Album Review: Static-X – Project Regeneration Vol. 1 8.5 (Nu Metal)

Written by Mass

  • Artist: Static-X
  • Album: Project Regeneration, Vol. 1
  • Genre: Industrial Metal – Nu Metal
  • Release Date: July 10, 2020
  • Country: USA
  • Highlights: Something of My Own – Bring You Down – Worth Dying For – Hollow
  • Rating: 8.5

I Close My Eyes and Remember the Good Days

One of my chief childhood musical crushes, Static X, and its hallowed image somewhat shattered into a million jagged pieces one, as I grew old and two, once Wayne Static accidentally took his own life in 2014 when he took medicine with alcohol. Static X was falling into the pits of insignificance and the flame was slowly but surely dying out in my heart, only rekindled ever-so-dimmer whenever I spun their older stuff like Start a War or Shadow Zone, but when I heard of the Project Regeneration, I jumped for joy. I didn’t have the faintest idea, and honestly didn’t care much, how they were going to pull this project through; what mattered to me most was what the end result would be. And in short, I am hugely satisfied with this product.

You don’t often get the chance to see your heroes, especially that of teenage years, come back to life, so this resurrection was more than exhilarating to me. All the hype aside, I find this album the fruition of what Wayne had been working on and the sensible “next step” for the band; this is what he would have wished for.

The album opens with a fully-electronic, techno-driven intro, which is far from anything I would ever like, but I turn a blind eye to this – what else can I do guys? this is Static X. To me, the album begins with Hollow, which is also the first single track made available prior to the release of the album. Hollow is a discarded gem which did not qualify, according to Campos, on Start a War; and that is exactly where it comes from, right from mid-career Static X. It has this fine blend of industrial, groove, electronic and metal. Just enough of all the elements that make up this band at the core.

The melodic nature of Worth Dying For, as well as its catchiness, makes it a certain radio-friendly highlight. The Static-Campos vocal duet works magic on this track; it is not “the beauty and the beast” style, but rather “screaming beast, growling beast” style, you know. Perhaps the most iconic song on this project is Terminator Oscillator with opening samples which narrate the story of regenerating a death machine, a Terminator, “better, stronger, faster.” This is the track on which Wayne’s vocals are rather minimal, signifying the band’s collective efforts to bring him to life. Besides that, it has this “disco destroyer” quality for which the band is renowned. All These Years, the second previously-released single track, has a simple, retro alternative vibe. Following that comes Accelerate with its meditative looped riff and Campos’ repeating mantra “slow.” It is a bit slower in pace, despite its title and is positioned right at the end of the first half of the album.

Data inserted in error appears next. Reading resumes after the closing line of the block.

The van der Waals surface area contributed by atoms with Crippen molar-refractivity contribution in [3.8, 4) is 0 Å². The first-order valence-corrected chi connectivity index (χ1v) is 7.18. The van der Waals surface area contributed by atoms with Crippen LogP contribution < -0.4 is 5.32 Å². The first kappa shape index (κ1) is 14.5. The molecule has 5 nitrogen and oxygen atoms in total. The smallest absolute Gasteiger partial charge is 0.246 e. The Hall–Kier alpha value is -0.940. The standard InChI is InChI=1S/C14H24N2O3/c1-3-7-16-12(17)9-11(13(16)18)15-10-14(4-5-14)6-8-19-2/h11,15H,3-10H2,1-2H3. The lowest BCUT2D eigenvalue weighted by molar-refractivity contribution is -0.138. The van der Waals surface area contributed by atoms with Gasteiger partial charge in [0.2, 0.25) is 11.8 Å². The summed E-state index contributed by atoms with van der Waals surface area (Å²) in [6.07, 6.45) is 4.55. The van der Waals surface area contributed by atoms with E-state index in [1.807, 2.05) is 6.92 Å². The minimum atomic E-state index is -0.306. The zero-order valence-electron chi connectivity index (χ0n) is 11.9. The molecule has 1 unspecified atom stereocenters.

The second half begins with Bring You Down. As a melodic fanatic, I cannot help but put this track and its mesmerizing, nuanced, melodic vocals somewhere on top of the highlights of Project Regeneration, Vol. 1. Wayne harnesses his screamy vocals and lusters his voice with gradations of angsty-swinging-towards-clean vocal delivery. Unlike Bring You Down, My Destruction is under heavy sway of techno, somewhere in the pitfalls of aggrotech maybe; though it is much coarser and rougher than said highlight, it fails to merge metal and electronic. Back to nu/industrial metal with Something of My Own now. It picks up melody where Bring you Down left off and delivers it in a flavorful packaging.

Another retro industrial track is Otsego Placebo. It is another piece in the thread of Otsego songs, which were staples on their first few LPs. It’s a fierce, hectic chaos-fest with screams thrown around left and right. On the plus side, Xer0’s vocals are showcased and he proves to be an adequate substitute for Wayne on the mic. The same “evil disco” attitude can be also found on Follow, where song-writing falls second to the force driving this piece forward. These two weaker tracks, however, are swept under the rug when Dead Souls starts touching several soft-spots in the listener. With its slow pace, low-spirited acoustic guitar and the help of Al Jourgensen of Ministry, Dead Souls leaves a bittersweet aftertaste.

Project Regeneration, Volume 1 was in every bit of it a homage to and a legacy of Wayne Static. It lived up to all the expectations we, the fans, had had and in fact, I daresay, it surpassed my borders of expectancy. Two gigantic thumbs way up to Tony Campos in particular, Koichi Fukuda, Ken Jay, and Xer0 for going that extra mile and making this album a memorable feast for our ears. It is undoubtedly no mean feat. I duff my hat to them.

By the way, had I ever told you that in my adolescence, I used to have an upward hair-style and a chintail just like Wayne?

  • Rating:
  • Lyrics: 8.0
  • Artwork: 7.0
  • Musicianship: 7.5
  • Vocals: 9.0
  • Value to me: 10.0
  • Overall: 8.5

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